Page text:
Indigenous peoples’ understanding of disaster risk uses a huge body of data – traditional knowledge and folklore stretching back generations.
Cultures that have developed alongside natural hazards incorporate risk awareness and resilience measures into a range of beliefs and practices. These are based on a solid foundation of evidence from lived experience.
These five indigenous practices have used traditional knowledge, alongside modern techniques, to help manage disaster risk:
Ancient Australian Aboriginal techniques for reducing bushfire risk include cultural burning techniques known as ‘mosaic burning’.
Controlled fires in small areas burn at relatively low temperatures, reducing undergrowth and dead wood while preserving large trees and allowing wildlife to escape. These controlled burns reduce the risk of forest fires and, if they occur, limit their destructive power.
In the wake of the devastating “black summer” of 2019-2020, these techniques are being integrated into broader wildfire risk reduction efforts.
“Indigenous peoples’ burning practices have also played a critical role in the creation and management of ecosystems in North America,” explains the 2022 GAR report.
“Polycultural knowledge about these risks can sometimes be acquired through governments and institutional actors learning from the management practices of indigenous cultures that span millennia,” the report notes.
Natural flood management
In Nepal and on the Tibetan Plateau, communities use centuries-old traditional methods of flood forecasting and prevention to limit the risk of seasonal floods. These include planting flood resistant crops and digging drainage ditches and moats.
“Community-based early warning systems use environmental indicators to identify patterns associated with the onset of flooding,” the report says.
Observations of changes in cloud shape, precipitation patterns, wildlife activity, wind speeds, star positions and temperatures help anticipate floods and trigger preparations to minimize their impacts.
Residents then take preparatory measures, moving their belongings, livestock and living areas to higher ground, and stocking up on essentials.
In the aftermath of the floods, traditional remedies – such as using green coconut milk to treat diarrhoea, cholera and dysentery – are aiding healing, alongside any modern medical treatments that may be available.
A sustainable and resilient recovery
After the 2010 and 2016 earthquakes in Canterbury, New Zealand, traditional Maori knowledge has been incorporated into resilience planning.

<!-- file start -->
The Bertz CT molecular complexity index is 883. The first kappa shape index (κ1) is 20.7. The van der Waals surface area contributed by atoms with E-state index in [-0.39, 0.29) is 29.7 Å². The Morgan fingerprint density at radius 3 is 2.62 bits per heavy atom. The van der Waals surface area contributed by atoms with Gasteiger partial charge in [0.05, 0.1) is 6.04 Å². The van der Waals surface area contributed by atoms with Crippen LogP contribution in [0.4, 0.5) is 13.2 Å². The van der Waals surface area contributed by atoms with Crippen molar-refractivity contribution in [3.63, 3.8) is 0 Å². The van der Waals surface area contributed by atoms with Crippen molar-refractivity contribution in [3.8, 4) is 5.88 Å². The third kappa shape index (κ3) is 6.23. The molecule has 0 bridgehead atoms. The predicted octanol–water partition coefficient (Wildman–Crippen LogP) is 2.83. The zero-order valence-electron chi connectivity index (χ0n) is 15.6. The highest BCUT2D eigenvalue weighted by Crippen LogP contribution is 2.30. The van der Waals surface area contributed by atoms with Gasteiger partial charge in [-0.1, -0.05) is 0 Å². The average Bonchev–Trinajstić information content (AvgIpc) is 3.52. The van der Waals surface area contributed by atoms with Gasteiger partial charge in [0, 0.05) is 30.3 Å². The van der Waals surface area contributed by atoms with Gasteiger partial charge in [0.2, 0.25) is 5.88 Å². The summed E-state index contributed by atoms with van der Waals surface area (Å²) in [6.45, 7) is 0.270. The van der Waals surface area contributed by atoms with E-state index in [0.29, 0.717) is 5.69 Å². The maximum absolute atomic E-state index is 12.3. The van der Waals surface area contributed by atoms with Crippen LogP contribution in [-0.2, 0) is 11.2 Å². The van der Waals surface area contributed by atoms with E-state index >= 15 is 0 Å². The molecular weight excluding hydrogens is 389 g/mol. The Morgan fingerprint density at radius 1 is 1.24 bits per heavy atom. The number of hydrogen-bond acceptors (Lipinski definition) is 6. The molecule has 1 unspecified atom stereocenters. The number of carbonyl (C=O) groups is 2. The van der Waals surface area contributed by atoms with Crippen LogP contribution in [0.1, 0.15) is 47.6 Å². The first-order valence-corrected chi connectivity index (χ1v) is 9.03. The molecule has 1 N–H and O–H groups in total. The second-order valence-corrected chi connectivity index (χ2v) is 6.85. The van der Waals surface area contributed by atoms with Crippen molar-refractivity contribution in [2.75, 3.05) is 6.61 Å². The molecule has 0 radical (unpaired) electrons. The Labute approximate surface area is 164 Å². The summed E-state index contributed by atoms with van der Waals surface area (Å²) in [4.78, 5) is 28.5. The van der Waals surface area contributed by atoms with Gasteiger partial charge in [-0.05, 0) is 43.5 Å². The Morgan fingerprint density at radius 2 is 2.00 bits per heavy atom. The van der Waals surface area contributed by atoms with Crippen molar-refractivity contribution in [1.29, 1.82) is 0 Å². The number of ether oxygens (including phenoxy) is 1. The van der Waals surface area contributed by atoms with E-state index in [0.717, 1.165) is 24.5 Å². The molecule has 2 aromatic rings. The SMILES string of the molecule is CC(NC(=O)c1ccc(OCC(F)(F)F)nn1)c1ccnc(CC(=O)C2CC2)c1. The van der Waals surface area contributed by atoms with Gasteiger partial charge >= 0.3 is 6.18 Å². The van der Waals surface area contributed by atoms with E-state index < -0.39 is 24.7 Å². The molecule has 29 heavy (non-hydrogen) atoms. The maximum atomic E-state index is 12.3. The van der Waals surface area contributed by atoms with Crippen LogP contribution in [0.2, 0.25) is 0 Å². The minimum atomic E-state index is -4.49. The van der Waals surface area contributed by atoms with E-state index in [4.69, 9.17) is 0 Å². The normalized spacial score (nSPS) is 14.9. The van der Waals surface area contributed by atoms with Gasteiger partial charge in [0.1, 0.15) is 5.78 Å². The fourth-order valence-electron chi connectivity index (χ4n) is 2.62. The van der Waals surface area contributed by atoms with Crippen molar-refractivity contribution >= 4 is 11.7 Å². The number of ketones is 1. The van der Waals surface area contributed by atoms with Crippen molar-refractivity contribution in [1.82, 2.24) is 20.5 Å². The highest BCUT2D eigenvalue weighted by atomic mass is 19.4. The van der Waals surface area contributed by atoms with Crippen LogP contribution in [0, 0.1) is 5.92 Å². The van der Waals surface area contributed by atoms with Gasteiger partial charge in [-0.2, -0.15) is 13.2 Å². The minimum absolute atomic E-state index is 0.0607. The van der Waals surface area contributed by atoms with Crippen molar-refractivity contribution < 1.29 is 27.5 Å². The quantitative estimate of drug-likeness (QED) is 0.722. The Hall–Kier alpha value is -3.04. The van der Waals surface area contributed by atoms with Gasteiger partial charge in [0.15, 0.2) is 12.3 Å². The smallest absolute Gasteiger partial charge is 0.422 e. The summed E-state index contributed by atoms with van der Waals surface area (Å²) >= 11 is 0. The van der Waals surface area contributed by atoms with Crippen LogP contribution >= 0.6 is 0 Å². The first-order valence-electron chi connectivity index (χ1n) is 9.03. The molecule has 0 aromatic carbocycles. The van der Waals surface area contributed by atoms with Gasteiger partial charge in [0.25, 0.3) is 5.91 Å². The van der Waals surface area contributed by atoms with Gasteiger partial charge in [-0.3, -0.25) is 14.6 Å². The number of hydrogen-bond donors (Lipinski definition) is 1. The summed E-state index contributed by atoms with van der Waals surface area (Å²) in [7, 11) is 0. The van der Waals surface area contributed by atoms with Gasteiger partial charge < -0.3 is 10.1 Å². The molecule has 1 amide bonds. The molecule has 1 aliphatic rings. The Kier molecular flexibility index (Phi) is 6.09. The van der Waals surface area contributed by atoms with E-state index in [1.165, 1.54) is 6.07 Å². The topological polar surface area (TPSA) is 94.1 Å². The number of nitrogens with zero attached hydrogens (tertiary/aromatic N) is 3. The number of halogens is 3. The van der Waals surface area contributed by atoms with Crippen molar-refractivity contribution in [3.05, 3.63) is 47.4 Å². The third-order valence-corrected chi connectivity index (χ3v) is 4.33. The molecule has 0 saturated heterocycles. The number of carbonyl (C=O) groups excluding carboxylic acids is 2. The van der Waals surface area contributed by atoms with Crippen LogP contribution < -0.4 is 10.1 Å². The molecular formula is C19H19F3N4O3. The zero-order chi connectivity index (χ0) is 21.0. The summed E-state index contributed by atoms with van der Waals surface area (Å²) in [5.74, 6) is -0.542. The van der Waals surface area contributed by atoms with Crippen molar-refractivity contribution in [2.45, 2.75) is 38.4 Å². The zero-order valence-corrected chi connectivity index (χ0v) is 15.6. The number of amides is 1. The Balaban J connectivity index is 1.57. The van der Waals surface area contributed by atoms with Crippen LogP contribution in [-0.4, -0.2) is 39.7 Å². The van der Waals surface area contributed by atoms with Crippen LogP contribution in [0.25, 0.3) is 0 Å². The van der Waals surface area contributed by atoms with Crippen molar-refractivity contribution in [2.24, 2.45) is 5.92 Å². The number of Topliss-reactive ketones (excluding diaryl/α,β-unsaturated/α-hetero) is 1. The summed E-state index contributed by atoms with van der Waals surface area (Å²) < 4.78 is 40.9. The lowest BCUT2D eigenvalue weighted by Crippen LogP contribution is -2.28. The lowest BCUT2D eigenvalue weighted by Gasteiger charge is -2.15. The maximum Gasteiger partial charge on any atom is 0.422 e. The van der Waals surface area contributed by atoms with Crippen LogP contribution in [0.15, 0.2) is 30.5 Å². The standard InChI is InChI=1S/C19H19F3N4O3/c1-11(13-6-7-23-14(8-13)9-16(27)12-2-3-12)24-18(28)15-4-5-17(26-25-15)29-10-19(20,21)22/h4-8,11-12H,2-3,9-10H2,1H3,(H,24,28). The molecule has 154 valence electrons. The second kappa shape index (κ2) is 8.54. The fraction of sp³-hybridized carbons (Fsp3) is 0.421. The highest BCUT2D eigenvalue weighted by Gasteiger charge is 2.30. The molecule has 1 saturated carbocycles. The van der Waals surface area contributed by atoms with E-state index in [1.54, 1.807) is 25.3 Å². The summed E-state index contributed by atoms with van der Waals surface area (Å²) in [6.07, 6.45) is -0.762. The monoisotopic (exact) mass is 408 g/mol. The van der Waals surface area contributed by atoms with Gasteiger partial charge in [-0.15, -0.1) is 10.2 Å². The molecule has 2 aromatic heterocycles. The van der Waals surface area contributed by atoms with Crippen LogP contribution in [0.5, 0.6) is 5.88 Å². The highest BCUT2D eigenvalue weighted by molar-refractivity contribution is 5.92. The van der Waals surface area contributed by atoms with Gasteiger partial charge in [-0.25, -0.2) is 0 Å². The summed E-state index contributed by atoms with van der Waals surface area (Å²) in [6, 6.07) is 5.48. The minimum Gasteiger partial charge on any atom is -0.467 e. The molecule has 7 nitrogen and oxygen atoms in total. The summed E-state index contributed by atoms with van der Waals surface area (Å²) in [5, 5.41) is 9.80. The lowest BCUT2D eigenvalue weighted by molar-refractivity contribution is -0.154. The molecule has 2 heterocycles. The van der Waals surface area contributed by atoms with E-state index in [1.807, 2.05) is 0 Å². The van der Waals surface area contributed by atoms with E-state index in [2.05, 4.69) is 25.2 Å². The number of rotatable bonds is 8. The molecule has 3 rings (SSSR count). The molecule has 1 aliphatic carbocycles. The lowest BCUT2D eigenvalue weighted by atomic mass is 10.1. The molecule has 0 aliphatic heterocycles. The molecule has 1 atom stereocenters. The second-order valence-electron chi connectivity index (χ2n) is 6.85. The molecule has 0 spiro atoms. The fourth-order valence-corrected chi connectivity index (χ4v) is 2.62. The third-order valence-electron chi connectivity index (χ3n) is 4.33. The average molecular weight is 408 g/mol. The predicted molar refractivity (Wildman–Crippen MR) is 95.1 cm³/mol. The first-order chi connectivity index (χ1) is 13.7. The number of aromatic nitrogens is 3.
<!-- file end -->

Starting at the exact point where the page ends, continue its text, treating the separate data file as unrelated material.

The local Ngäi Tahu tribe worked with the government to map environmental and cultural assets and ensure a comprehensive recovery. This mapping of traditional heritage areas has helped ensure environmental restoration, biodiversity and future sustainability.
“Longer-term outcomes include the development of wealth risk models that map risks for traditional assets and the creation of wealth risk alerts that categorize graded outcomes in terms of risk exposure,” the report says.
Community early warning
Maori traditional knowledge is also being used to integrate community-based early warning systems for volcanic activity at Mount Ruapehu, based on observation of changes in flora and animal behavior, as well as digital sensors.
The approach combines traditional cultural knowledge with modern techniques, in order to preserve both traditional cultural values, as the volcano occupies a central place in the beliefs of the tribes, and physical environmental assets.
“The systems approach to understanding the connection between communities and ecosystems is increasingly understood within broader political systems,” observes the GAR report.
In Sulawesi, Indonesia, Kailli communities passed on historical knowledge to better understand natural hazards.
The local language describes a range of hazards and their causes: tsunamis, earthquakes and soil liquefaction resulting from earthquakes. Folk songs recount past disaster experiences and convey lessons learned from predecessors.
The villages include safety zones, called “kinta”, which have always been used as refuges during seismic events. Following a large-scale liquefaction event in 2018, “kinta” structures suffered less damage and vulnerability to liquefaction.
A new way of thinking about risk
Authorities around the world have begun to realize the benefits of integrating indigenous knowledge and traditional techniques into their disaster risk reduction and resilience strategies, while indigenous communities are benefiting from the integration of new technologies. in their customary approaches.
Effective disaster risk management can benefit from using indigenous knowledge alongside science, but this will require a shift in thinking about risk and knowledge.
“A first step is to move from the idea that people and systems are simply interconnected, to the concepts of interdependent and interdependent thought and action in systems,” the report asserts.
“This process requires humility, curiosity, and a new scientific respect for relational worldviews.”
Edited by Martin Field. This article is part of a series based on chapters from the RBM Report 2022. Learn more about cognitive biases and their relationship to Disaster Risk Reduction (DRR) in the RBM Report 2022.